Residents of the historically African-American neighborhood of Harlem wait in line to vote on Election Day on November 4, 2008 in New York City. (Photo by Spencer Platt/Getty Images)
New York voters waited in lines that snaked down city blocks and through suburban school gyms Tuesday, cheerfully braving heavy turnout in hopes their vote could bring change.
"I never thought I would live to see this," said Roger Clark, a Barack Obama supporter who showed up in his wheelchair, in the dark, at 5:45 a.m. to vote at Manhattan's Times Square. "It's a miracle."
Voters began arriving at the polls at 4 a.m. in New York City, creating lines of hundreds from Crown Heights in Brooklyn to Manhattan's Upper East Side. New York City's Board of Elections dispatched 34,000 workers at 1,371 polling places to handle the heavy flow, said spokeswoman Valerie Vazquez-Rivera.
Voters said the stakes were too high to stay home.
Asked about the most important factor in his vote for Obama, Patrick Quinn of the neatly manicured Albany suburb of Loudonville pointed to his 8-year-old grandson. In Jackson Heights, Queens -- a neighborhood featuring everything from Himalayan fast food to a Punjabi unisex hair salon -- Mohammed Murad, 45, saw an urgent need to fix the economy.
"I'm watching my friends getting laid off and I think Obama is going to fix this mess and create jobs," he said.
The scene of packed polling places was replayed across the state during the morning, from the bedroom community of Wilton near Saratoga Springs to Westchester County. John Ritch, a poll worker in Chappaqua, said they had as many people come through by 7:30 a.m. Tuesday as they had by noon in 2004.
At midday in Buffalo and Saratoga Springs, poll workers were keeping up with a steady flow of voters and said waits had not been more than a few minutes.
The mood of voters was generally upbeat.
"This one I've been trying not to be so excited about, but I honestly couldn't sleep last night I was so stoked," said 29-year-old Obama voter Rachel Woods of Syracuse.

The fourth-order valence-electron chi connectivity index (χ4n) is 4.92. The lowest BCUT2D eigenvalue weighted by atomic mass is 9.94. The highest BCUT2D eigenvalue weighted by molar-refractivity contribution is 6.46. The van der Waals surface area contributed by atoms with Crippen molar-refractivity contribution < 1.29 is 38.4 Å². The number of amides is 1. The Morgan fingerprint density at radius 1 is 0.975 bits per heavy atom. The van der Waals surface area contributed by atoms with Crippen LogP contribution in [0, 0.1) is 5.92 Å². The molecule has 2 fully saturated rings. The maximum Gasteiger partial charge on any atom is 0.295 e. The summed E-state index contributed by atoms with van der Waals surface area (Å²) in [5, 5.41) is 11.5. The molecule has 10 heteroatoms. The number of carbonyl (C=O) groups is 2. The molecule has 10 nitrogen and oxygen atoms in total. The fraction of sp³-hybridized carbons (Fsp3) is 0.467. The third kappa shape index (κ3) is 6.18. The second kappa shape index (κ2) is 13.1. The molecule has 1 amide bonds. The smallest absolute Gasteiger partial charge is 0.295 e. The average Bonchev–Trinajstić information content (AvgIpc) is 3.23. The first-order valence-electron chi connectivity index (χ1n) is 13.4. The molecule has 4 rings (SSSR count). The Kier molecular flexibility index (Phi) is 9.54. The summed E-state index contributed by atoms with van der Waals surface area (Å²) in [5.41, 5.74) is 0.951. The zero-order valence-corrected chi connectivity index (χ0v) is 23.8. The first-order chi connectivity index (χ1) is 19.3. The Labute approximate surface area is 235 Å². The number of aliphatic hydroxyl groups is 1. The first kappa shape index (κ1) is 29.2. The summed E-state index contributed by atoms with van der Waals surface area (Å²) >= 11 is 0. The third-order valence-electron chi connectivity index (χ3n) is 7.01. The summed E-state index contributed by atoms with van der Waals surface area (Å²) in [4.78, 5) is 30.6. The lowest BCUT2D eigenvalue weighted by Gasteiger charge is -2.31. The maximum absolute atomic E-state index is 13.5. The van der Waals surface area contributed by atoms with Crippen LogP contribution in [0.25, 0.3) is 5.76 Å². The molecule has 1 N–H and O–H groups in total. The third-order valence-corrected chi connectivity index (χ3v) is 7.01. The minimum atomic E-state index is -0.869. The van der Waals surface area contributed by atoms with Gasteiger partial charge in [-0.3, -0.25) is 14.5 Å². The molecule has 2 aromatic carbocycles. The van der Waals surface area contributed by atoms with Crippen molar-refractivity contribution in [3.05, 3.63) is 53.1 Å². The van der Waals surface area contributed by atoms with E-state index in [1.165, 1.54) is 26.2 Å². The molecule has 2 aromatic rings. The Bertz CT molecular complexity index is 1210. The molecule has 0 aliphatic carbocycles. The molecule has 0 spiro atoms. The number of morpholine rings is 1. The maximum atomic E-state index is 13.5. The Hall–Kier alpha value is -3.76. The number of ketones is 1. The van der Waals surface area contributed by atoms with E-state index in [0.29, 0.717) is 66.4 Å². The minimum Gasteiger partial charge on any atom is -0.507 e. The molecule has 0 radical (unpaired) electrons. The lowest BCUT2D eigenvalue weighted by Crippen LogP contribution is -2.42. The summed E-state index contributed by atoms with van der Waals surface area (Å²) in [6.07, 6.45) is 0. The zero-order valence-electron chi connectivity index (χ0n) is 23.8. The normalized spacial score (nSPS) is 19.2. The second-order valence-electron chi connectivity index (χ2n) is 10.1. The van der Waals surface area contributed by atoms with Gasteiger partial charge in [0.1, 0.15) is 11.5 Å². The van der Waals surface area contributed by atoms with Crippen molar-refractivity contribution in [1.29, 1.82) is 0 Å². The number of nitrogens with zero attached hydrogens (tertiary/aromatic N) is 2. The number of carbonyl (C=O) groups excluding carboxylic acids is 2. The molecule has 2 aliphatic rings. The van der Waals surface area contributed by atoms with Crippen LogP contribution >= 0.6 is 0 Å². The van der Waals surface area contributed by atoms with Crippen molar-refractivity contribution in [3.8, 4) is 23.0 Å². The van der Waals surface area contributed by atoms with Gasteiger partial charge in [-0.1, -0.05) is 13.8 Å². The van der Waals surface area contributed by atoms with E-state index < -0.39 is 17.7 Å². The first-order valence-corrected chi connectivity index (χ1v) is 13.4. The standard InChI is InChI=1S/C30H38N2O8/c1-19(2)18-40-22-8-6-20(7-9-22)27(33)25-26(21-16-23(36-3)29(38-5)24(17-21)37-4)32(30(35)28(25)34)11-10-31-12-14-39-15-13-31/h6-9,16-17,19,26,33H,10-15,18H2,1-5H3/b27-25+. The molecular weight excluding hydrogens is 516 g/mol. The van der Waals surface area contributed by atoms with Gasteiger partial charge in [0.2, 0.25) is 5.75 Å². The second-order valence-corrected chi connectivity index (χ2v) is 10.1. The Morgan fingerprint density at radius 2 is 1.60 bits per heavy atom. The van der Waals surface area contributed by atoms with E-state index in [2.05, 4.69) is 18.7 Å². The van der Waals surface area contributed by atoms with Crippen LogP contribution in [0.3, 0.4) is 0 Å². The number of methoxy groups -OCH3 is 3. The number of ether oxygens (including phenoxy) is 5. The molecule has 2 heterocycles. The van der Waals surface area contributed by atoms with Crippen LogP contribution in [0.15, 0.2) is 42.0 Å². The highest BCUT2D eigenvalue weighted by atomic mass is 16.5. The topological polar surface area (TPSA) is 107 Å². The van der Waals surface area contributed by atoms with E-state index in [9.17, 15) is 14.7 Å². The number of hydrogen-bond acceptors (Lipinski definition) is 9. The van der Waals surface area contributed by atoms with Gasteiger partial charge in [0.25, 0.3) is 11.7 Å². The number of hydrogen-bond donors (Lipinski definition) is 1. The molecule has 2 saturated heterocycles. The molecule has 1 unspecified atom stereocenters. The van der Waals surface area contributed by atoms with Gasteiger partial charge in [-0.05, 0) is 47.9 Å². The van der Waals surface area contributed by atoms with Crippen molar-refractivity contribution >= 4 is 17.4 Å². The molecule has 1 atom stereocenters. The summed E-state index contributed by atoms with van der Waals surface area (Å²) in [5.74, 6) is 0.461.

"Get this economy going!" implored 86-year-old Nell Schuler, a homemaker and mother of two who voted for Republican John McCain in the Rochester suburb of Brighton.
Across the state in Rotterdam, 51-year-old Mary Ann McNamara was excited that she and her partner, Sharon Wemple, were getting a chance to vote for Obama.
"It was the first time I could see a clear difference between the candidates," McNamara said. "And with all the stuff on the Internet and on cable, it was easier to follow."
Tracy Mason, was voting for the first time at age 27, moved, she said, by worries over the economy and what the future will look like for her 7-year-old son. The Rochester tanning salon employee voted for Obama.
Helio Menosel, a 67-year-old retired doorman in the Flushing neighborhood of Queens, has two teenage children and also worries about the future. He voted for Obama because he's "going to have new ideas. He's more open about everything, the economy, education jobs."
Many McCain supporters said they admired his character, or as Steven Watkins of Long Island put it: "His commitment to patriotism through the years." In Harlem, Hoyt Manning, a registered Democrat, voted for John McCain, because of abortion and the economy.
"I'm 70, and I still have to work because we're losing our pension money," Manning said.
Still, Obama was comfortably ahead in pre-election polls and was expected to pick up the state's 31 electoral votes. He even appeared to be making inroads with voters who usually side with Republicans, like 26-year-old Jennifer Sunderlin of Albany.
"Don't tell my Dad, but I voted for Barack Obama," said Sunderlin. "I'm normally a Republican. I think it was believability in the end. I came in thinking Barack Obama was just a very charismatic guy and that McCain had all the experience. And then McCain went and picked Sarah Palin."
Terry Blaise, a 67-year-old retired CSX railroad worker and registered Republican who lives in the Syracuse suburb of Minoa, jumped parties.
"My grandfather was Republican. My father was Republican. I've always voted Republican. But after eight years of Bush and his screw-ups, I think it's time to get the Republicans out. McCain would be more of the same. And Palin is a joke," said Blaise.
Some down-ticket races offered more drama -- especially a handful of hotly contested state Senate seats whose outcome could determine whether Democrats snatch control of the Senate away from Republicans. The GOP held a 31-29 edge in the Senate going into the elections.
Not everyone was thrilled by the prospect of a state Capitol dominated by Democrats.
"I think we need half and half," said Eleanor Herte, a registered Republican who voted in the East Farmingdale firehouse on Long Island, "because somebody's got to argue the other side."